Move over Santa, Independence Flame no orchid gift

16 Apr, 2017 - 20:04 0 Views

The Herald

Elliot Ziwira At The Bookstore
“The land is sacred! These words are at the core of our being. The land is our mother, the rivers our blood. Take away our land and we die. That is, the Indian in us dies. We’d become just the sun-tanned white men, the jetsam and flotsam of your great melting point,” so reasons Mary Brave Bird.

Nilene Omodele Adeoti Foxworth concurs in “Bury me in Africa” (1978): “A people without land are like cattle on naked ground with nothing to graze. They just mope around hopelessly.”

Yes, gentle citizen, friend, countryman, freedom is a fallacy if it doesn’t translate to ownership of the land; and it is the issue of the land that was central to the protracted liberation struggle, which gave us Independence as a sovereign country.

In truth, it is he that is fettered that cherishes the gift of freedom, but he who is free fantasises of the thrill of being chained.

The concept of freedom usually finds base in the hearts of those whose progenies lost arms and limbs in an attempt to wade away from the sinking ships of their dreams, yet remaining ensconced in the same aspirations that shape their destinies.

As we celebrate Independence Day tomorrow, let us remember that the freedom we so much cherish did not come on a silver platter.

Sons and daughters of a colonised people doomed to the periphery of life to eke out an existence on crumbs from the table of the alien gang from where the sun sets, sacrificed life, limb and mental Nirvana for the independence of the people of colour.

Our release from the clutches of colonial subjugation as enshrined in the Independence Flame, was never an orchid gift from Santa Claus in his many guises. It was a result of protracted struggle, which left in its wake abattoirs of broken hearts, strewn limbs, burning dreams and fragmented souls.

Among such sons and daughters who sacrificed their all for the Motherland, are Brigadier-General James Jotham Murozvi, who passed on on April 6 at the age of 60, and was befittingly interred at the National Heroes Acre on April 12, 2017; Alexander Kanengoni, who breathed his last on April 12, 2016 and was laid to rest on a hill reminiscent of the struggle, and in the womb of his farm — the land that he fought for; and Tichaona Freedom Nyamubaya, who departed on Sunday July 5, 2015 at the age of 57 and was buried on Saturday July 11, 2015. May their dear departed souls rest in eternal peace!

A perusal through our literary cache will expose the different ways in which the revolutionary zeal and ideology is depicted, and would be incomplete without Nyamubaya and Kanengoni’s immense contributions.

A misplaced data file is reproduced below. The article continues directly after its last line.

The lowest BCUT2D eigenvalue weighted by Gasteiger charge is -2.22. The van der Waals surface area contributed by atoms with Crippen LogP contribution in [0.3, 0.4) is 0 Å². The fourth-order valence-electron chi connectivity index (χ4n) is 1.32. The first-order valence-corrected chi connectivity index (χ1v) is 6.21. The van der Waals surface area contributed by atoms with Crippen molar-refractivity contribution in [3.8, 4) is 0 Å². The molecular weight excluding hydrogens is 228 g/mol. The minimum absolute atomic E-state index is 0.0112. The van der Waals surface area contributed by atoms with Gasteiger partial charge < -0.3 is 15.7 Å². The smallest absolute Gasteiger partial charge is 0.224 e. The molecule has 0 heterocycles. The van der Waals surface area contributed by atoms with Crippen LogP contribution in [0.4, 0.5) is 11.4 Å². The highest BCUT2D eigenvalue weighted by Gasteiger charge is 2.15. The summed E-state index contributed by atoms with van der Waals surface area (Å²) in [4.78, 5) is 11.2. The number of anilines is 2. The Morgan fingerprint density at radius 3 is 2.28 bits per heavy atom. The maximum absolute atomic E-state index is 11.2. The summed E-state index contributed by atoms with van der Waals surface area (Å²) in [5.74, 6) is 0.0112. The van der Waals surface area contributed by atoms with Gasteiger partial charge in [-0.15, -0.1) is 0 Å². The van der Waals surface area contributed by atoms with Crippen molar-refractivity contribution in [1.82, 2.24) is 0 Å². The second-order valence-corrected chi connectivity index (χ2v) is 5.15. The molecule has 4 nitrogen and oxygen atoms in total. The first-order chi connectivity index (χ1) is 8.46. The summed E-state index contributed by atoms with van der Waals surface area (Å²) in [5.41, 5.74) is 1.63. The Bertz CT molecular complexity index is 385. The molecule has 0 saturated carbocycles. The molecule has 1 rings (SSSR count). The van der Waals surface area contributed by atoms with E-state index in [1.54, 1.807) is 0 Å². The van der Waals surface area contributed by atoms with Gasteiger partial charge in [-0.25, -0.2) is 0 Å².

Like Kanengoni and Thomas Sukuti Bvuma, Nyamubaya falls under Generation Two of Zimbabwean writers, as categorised by Viet-Wild (1993).

The trio’s experiences in the liberation struggle demystify the notion of the guerilla fighter as an impregnable genius, who could disappear from the enemy’s canons and author his own epic.

Although the artistes exploit different genres, in their depiction of the war of liberation as dehumanising, disillusioning; psychologically and morally degrading, the way they vividly bring the horrendous nuances of the phenomenon to the fore, evokes sadness, ire and disgust.

Having fought in the liberation war, Nyamubaya realised that the enemy to universal freedoms is neither here nor there, but is embedded within; and is colour blind. The guerrilla writer shed her war regalia for the mighty pen, which culminated in the roar of a natural poetic instinct birthing “On the Road Again” (1986) and “Dusk of Dawn” (1995).

It dawned on her that the war never ends for the downtrodden, but it is only the weaponry and the antagonists that change.

Nyamubaya is contemptuous of the blatant exposure of brutality inherent in mankind which usually rears its ugly head during war times, in “That Special Place” (2003), as she relives her sojourns in Mozambique where the vulnerability of womanhood is laid bare.

There is something really traumatic about war that only those who never experienced it cherish. But to those who were part of the gory violence, the provoking hopelessness and the inevitable dementia of a traumatised soul, there is nothing glorious about war of any nature.

Nyamubaya highlights the other side of the guerilla fighter and the essence of culture in “Dusk of Dawn” (1995).